Developmental Assessment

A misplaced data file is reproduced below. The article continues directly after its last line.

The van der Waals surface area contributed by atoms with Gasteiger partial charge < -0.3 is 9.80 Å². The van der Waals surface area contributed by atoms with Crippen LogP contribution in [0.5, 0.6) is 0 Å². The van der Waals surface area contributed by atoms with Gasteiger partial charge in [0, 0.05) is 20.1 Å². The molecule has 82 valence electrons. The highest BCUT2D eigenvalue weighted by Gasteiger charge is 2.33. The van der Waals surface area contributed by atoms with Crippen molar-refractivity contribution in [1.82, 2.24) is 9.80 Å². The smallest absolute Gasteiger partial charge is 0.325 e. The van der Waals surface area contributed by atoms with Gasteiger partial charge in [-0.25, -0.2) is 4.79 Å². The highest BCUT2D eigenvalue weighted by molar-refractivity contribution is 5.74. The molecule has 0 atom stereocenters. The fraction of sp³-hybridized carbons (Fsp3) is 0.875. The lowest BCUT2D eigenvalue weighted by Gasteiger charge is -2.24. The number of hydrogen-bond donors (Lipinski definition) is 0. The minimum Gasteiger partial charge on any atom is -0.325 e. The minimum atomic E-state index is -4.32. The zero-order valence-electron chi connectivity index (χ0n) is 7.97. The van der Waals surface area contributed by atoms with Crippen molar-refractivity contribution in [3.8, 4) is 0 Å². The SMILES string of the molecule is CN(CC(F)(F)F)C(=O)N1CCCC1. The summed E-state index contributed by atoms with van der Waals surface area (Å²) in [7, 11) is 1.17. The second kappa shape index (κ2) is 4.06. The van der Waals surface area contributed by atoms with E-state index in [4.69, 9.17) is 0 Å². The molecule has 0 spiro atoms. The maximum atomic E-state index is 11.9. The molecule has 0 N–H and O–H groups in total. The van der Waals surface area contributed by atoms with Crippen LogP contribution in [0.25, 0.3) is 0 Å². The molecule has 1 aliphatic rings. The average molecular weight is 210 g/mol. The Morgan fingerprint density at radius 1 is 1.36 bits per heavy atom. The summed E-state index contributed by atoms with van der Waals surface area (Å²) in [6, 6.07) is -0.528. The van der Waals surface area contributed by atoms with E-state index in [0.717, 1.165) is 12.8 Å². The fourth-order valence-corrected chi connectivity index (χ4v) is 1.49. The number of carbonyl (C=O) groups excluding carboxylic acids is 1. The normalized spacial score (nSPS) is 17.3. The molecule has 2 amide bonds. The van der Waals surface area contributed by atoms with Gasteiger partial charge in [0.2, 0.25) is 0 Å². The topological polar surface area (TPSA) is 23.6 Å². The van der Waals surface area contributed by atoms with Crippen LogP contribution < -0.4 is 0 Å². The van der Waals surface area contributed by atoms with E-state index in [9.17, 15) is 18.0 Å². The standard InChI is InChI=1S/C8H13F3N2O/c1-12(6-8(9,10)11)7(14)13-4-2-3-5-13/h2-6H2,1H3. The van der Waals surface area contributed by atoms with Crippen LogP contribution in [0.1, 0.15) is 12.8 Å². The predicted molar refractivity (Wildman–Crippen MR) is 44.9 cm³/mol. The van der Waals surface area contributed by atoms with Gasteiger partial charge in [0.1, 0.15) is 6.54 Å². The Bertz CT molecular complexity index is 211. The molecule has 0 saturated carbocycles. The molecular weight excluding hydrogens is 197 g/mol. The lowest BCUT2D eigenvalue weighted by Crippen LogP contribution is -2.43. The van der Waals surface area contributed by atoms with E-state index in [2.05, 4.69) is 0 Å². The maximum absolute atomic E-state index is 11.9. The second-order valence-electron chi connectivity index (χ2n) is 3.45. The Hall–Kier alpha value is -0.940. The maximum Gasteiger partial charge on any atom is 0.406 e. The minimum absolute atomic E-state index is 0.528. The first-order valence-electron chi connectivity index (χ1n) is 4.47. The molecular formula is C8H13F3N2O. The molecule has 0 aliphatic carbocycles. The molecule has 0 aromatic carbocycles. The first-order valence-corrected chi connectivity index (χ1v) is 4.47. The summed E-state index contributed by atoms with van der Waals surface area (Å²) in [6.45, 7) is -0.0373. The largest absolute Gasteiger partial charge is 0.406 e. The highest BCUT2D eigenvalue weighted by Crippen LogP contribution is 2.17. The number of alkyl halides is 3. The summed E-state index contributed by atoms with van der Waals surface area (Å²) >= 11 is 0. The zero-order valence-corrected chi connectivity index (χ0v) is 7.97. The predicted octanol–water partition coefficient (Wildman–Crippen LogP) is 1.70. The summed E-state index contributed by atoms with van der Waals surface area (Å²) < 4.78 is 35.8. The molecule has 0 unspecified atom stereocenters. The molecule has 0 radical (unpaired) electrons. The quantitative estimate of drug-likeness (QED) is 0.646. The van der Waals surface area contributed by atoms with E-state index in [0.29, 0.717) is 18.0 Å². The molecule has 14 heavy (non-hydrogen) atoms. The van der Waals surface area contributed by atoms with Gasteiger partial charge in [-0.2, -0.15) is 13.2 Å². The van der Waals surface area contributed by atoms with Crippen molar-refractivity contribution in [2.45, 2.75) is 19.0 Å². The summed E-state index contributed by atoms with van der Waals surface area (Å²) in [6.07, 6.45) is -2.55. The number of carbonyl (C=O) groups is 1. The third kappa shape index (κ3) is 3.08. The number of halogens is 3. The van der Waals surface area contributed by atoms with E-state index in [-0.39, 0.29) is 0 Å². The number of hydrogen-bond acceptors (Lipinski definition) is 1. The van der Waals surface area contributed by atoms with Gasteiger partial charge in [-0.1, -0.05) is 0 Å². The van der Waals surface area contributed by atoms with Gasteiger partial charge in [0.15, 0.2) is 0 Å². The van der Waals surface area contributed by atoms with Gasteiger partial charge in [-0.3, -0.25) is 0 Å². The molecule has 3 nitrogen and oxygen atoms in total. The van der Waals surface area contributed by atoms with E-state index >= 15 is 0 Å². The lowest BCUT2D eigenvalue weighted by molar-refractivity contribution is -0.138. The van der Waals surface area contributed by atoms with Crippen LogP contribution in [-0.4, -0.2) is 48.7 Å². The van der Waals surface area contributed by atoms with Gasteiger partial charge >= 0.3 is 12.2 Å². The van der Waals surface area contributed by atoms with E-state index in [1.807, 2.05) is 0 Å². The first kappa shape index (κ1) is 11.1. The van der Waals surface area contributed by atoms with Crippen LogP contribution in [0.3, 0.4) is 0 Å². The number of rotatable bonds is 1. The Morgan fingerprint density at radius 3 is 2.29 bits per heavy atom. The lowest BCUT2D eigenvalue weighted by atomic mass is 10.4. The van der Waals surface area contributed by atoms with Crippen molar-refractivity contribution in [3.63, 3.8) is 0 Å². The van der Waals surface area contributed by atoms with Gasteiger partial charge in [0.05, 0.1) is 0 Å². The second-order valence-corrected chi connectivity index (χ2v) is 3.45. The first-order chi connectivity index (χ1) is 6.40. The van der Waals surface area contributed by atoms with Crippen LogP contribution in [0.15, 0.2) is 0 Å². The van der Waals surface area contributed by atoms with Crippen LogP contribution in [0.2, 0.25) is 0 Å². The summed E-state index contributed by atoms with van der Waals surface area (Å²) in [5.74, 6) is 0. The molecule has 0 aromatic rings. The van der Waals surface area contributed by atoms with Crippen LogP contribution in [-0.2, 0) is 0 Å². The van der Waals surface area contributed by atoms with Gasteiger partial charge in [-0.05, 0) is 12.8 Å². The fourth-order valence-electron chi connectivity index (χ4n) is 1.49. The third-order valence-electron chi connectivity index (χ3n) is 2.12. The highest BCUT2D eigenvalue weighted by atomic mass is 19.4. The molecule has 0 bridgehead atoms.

The primary element of the project is the clinical observation, assessment, and longitudinal follow–up of select children in the Vancouver School System by medical students. Armed with training in child development, observation skills, and cultural sensitivity, medical students were tasked with eliciting the histories of select children and observing them in the classroom over a series of visits. Children (ages 5-12) were identified by teachers and staff—due to concerns about developmental delay and/or behavioral abnormalities—and were referred to the supervising developmental pediatrician. After consent from the family was obtained, medical students reviewed relevant school files and elicited histories from school professionals, including teachers, counselors, youth, and family workers. A full observational assessment of the children was performed over multiple visits to the classroom and playground. By utilizing tools such as the Ages & Stages Questionnaire (ASQ), medical students assessed the children based on multiple variables, including development milestone achievement, language and communication skills, and interpersonal interactions.[7] Students often met with parents to better understand the children’s home environments and to discuss any parental concerns. Students ultimately reported their findings to the supervising developmental pediatrician, and the formal assessment was completed together with the children and their families. At the end of the assessment, the developmental pediatrician, the medical student, the school team, and the family created a follow–up and management plan. Medical students followed the children and families for one year and helped to connect them to medical services, assessments, and other community resources. In particular, medical students worked closely to facilitate recommendations with those families who have difficulty accessing health care resources. For instance, if a recommendation was made for a child to have an audiology assessment, the medical student would work with the family to ensure that it was carried out.